When he didn’t elaborate, the Goth girl asked, “Do you mean ‘mission’ in some religious sense?”
He stood up and casually strolled around the front of the desk. “It could include that, but it’s much more.” Resting his butt against the front edge of the desk, he stretched out his legs and crossed them at the ankles. “The only man worth having is the one who knows why he exists. Even if he’s wrong in the absolute sense, it’s his conviction which carries him through. It’s the reason, when things go absolutely crazy, he doesn’t put the muzzle of a gun in his mouth and pull the trigger. Whether accomplishing anything is reasonable or possible, it won’t matter. A real man has something he has to do.”
He crossed his arms. “It’s more than simple goals, education, career. Those are simply the methods and means; the mission is the thing a man must do, from which he could never walk away. It doesn’t change even if the whole world dies and he’s left alone. If he has the least conscious awareness of that thing, he’s a real man. It gives him the confidence to face any challenge, and the wisdom to ignore things that don’t matter.”
He turned and faced the two young ladies who got huffy at his earlier comment. “That’s what draws a woman’s admiration. Even when she consciously fails to admire it, her instincts betray her, making her want a piece of that.”
He stood and walked around the desk to face the one remaining section of an old chalkboard attached to the wall. “Here’s what usually happens at your age.” Picking up a piece of chalk, he wrote a word on the board: cathexis.
His manner became slightly dramatic as he warmed to the task of explaining. Turning back to the students, he held up his cupped left hand again. “Your hormones are raging.” Most of the kids snickered. “It’s all fresh and new. A lot of raw emotion wells up in places you don’t even understand. There is something you desperately need, and it’s too big and too confusing. Taking your cues from our basic social assumptions, you attempt to take the most direct path you can see to getting what you need” — holding up the cupped right hand.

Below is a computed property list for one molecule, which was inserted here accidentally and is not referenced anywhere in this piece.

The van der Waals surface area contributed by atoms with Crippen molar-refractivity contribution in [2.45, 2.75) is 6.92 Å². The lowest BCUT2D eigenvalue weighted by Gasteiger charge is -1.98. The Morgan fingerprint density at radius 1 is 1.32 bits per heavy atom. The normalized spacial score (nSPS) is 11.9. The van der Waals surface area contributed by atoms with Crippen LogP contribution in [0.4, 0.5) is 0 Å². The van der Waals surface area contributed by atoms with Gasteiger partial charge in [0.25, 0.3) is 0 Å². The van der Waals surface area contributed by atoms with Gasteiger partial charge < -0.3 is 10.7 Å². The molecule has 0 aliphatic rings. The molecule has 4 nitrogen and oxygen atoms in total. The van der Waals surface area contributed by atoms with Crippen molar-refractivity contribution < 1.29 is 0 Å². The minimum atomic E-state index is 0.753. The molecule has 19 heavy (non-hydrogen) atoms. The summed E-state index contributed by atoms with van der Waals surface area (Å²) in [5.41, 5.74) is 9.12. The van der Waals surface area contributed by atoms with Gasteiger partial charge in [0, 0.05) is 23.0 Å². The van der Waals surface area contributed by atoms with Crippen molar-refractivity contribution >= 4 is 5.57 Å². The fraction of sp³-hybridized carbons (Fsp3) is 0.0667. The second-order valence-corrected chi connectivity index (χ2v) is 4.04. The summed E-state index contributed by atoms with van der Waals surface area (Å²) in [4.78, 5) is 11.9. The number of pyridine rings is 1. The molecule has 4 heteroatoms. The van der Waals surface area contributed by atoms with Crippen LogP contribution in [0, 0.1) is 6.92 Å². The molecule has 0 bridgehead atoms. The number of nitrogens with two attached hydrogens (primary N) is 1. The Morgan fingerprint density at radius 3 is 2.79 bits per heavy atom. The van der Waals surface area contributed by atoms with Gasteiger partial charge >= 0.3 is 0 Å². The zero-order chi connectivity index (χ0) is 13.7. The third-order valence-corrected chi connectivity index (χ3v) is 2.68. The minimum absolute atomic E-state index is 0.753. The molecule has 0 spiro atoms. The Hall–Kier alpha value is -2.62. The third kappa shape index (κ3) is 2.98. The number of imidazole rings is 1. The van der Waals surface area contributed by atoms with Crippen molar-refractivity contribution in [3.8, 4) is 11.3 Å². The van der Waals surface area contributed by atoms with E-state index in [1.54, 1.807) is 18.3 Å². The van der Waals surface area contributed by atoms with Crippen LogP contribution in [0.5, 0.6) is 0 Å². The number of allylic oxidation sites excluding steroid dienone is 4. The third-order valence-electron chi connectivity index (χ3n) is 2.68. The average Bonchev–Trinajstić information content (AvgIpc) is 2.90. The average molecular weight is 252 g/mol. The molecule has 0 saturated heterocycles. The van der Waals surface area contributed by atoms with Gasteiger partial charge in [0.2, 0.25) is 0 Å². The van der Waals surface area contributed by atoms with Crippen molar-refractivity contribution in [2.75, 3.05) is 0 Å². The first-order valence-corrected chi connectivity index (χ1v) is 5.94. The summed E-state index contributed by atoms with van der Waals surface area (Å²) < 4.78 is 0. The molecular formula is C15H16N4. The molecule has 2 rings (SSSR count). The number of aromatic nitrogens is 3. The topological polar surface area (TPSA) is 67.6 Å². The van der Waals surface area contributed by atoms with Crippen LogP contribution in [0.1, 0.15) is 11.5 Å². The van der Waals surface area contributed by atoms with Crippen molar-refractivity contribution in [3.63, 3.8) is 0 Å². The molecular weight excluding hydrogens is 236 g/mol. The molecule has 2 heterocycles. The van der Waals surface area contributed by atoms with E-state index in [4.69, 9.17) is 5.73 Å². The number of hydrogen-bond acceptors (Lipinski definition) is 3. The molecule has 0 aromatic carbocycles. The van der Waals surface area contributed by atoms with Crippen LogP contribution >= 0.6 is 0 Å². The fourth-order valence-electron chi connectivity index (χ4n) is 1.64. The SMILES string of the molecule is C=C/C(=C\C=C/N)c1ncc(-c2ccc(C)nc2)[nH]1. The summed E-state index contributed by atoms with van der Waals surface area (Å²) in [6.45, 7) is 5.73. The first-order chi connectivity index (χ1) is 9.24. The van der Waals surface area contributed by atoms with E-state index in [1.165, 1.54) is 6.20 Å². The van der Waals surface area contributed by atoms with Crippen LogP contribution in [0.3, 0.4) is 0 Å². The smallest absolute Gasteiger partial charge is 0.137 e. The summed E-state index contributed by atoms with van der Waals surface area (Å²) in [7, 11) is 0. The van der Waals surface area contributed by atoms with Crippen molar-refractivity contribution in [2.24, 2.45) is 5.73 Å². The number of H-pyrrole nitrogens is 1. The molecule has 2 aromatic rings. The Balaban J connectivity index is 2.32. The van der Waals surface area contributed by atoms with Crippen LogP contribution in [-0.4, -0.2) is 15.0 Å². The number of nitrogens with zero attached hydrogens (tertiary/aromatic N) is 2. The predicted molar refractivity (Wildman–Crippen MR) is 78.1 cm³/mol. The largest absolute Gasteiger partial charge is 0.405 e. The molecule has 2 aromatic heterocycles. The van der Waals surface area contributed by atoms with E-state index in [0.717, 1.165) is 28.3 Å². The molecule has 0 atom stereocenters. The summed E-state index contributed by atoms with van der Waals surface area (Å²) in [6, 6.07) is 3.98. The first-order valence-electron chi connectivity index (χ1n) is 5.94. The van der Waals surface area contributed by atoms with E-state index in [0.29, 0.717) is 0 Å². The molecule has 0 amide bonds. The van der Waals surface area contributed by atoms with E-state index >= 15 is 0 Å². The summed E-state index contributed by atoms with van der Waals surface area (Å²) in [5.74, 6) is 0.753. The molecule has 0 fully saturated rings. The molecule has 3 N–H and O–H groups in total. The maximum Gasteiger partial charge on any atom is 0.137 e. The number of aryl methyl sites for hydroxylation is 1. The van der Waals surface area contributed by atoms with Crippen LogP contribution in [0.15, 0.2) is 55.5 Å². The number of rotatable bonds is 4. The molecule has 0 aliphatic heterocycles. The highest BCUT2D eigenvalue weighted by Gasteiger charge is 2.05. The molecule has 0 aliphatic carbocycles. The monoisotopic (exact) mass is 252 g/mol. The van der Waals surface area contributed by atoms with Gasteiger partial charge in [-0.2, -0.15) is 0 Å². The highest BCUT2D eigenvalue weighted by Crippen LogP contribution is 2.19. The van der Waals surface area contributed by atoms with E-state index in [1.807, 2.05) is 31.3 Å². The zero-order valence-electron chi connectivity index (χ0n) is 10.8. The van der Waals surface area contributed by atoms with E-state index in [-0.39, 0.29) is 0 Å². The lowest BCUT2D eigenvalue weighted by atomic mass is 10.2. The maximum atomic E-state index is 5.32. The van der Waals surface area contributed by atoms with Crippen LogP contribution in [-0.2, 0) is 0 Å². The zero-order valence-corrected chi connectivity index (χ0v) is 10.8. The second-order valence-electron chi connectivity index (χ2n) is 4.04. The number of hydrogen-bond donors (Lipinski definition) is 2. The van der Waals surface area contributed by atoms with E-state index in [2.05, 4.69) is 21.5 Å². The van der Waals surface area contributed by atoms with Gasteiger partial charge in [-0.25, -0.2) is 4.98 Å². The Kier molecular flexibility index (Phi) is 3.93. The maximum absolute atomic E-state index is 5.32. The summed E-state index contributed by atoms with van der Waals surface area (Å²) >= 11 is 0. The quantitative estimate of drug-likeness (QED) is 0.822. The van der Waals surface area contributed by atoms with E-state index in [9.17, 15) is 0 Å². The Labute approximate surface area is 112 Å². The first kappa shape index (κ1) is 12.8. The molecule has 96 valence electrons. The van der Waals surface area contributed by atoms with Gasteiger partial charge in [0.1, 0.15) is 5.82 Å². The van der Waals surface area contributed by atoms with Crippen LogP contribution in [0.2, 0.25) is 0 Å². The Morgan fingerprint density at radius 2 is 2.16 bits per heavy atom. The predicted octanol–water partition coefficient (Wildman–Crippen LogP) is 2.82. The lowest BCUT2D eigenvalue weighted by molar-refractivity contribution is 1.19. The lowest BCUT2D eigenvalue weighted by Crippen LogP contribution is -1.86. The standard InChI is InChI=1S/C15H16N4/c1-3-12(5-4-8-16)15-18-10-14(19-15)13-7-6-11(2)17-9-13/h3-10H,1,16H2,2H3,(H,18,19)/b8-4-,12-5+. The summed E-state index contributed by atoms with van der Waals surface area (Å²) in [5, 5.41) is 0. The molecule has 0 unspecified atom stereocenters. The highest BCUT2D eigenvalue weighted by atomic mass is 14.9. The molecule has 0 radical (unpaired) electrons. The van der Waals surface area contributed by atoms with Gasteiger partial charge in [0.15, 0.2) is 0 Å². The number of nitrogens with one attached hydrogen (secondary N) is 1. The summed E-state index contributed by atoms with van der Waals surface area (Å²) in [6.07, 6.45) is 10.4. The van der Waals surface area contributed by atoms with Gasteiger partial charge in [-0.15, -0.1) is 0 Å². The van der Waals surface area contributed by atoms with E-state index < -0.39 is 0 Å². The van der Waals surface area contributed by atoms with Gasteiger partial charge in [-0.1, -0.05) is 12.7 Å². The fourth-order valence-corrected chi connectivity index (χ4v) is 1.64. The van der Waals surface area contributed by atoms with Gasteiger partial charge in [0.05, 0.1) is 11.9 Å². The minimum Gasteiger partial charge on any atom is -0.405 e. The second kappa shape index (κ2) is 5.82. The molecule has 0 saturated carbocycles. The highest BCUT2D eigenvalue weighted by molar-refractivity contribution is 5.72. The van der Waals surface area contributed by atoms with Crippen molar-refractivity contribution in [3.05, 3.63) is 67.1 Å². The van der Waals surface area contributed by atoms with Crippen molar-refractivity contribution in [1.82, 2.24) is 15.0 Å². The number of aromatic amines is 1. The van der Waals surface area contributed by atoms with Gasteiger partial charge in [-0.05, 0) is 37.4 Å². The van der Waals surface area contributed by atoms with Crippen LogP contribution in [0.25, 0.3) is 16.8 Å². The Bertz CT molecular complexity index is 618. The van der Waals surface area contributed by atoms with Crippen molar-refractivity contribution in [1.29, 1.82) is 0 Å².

“You are wide open. In your deception, you are primed for a certain set of cues. When your radar thinks it has identified a target, you dive in for the kill. That you often find someone willing to play along has nothing to do with whether that person can actually meet your needs. Most of the people you encounter in this building are suffering the same confused mess of burning need, so everyone is just grabbing the first thing that comes along. But we filter it through false ideals of what we ought to want, bogus cultural expectations.”
He returned to his half-sitting position on the front edge of the old desk. “We think it’s magic. There is that one ideal object of devotion out there who can save us from our misery, and we have to find them and win their affections. It won’t matter if they actually notice us; someone will stumble into that spotlight and we are lost in obsession.” He brought the two cupped hands almost together. “If it so happens they actually engage us in any way, we think we have found paradise. Our ego boundaries collapse.” He demonstrated with this hands opening flat, fingers splayed.
“For a time we lose sense of who we are, lost in the ecstasy of the moment. Our friends notice, but we are so desperate to hang onto this bit of paradise, no price is too great to pay in terms of adopting whatever changes seem most likely to nail this thing down.”
More snickers of recognition.
“That’s what ‘cathexis’ means,” pointing a thumb at the board behind him. “It’s almost like a religious conversion. Our beloved becomes our demigod or demigoddess. Too often they’ll sense this, and take advantage of us. Even if only at some instinctive level, when you place someone on a pedestal, they will hardly be able to do anything different. They’ll consume what you have to offer, but eventually it gets tiresome and they’ll drop you like a used Kleenex. And when you are both love-struck blind, it’s simply a question of whose ego boundaries snap back into place first.”